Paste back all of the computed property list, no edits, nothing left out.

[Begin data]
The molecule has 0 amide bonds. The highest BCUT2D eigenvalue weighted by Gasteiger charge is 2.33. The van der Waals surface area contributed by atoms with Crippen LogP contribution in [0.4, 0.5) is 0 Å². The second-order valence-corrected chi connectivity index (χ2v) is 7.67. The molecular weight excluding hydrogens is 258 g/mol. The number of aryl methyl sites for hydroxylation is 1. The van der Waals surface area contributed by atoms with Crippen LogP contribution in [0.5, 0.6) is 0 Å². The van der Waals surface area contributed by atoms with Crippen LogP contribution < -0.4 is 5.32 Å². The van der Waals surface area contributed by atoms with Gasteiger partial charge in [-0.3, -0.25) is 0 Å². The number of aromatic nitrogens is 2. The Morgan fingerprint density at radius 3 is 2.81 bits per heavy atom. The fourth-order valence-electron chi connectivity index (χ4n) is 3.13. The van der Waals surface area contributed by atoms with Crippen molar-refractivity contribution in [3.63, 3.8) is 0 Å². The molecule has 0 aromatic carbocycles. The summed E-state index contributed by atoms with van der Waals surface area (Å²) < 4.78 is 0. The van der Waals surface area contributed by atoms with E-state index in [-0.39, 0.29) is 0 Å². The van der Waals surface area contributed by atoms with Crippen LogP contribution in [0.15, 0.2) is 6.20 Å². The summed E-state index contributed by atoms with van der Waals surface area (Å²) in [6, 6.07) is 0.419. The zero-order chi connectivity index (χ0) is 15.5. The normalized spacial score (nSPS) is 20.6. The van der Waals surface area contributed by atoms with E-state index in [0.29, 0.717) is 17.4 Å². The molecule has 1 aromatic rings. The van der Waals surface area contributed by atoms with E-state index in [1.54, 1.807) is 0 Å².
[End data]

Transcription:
The molecule has 0 amide bonds. The highest BCUT2D eigenvalue weighted by Gasteiger charge is 2.33. The van der Waals surface area contributed by atoms with Crippen LogP contribution in [0.4, 0.5) is 0 Å². The second-order valence-corrected chi connectivity index (χ2v) is 7.67. The molecular weight excluding hydrogens is 258 g/mol. The number of aryl methyl sites for hydroxylation is 1. The van der Waals surface area contributed by atoms with Crippen LogP contribution in [0.5, 0.6) is 0 Å². The van der Waals surface area contributed by atoms with Crippen LogP contribution < -0.4 is 5.32 Å². The van der Waals surface area contributed by atoms with Gasteiger partial charge in [-0.3, -0.25) is 0 Å². The number of aromatic nitrogens is 2. The Morgan fingerprint density at radius 3 is 2.81 bits per heavy atom. The fourth-order valence-electron chi connectivity index (χ4n) is 3.13. The van der Waals surface area contributed by atoms with Crippen molar-refractivity contribution in [3.63, 3.8) is 0 Å². The molecule has 0 aromatic carbocycles. The summed E-state index contributed by atoms with van der Waals surface area (Å²) < 4.78 is 0. The van der Waals surface area contributed by atoms with E-state index in [-0.39, 0.29) is 0 Å². The van der Waals surface area contributed by atoms with Crippen LogP contribution in [0.15, 0.2) is 6.20 Å². The summed E-state index contributed by atoms with van der Waals surface area (Å²) in [6, 6.07) is 0.419. The zero-order chi connectivity index (χ0) is 15.5. The normalized spacial score (nSPS) is 20.6. The van der Waals surface area contributed by atoms with E-state index in [0.29, 0.717) is 17.4 Å². The molecule has 1 aromatic rings. The van der Waals surface area contributed by atoms with E-state index in [1.54, 1.807) is 0 Å².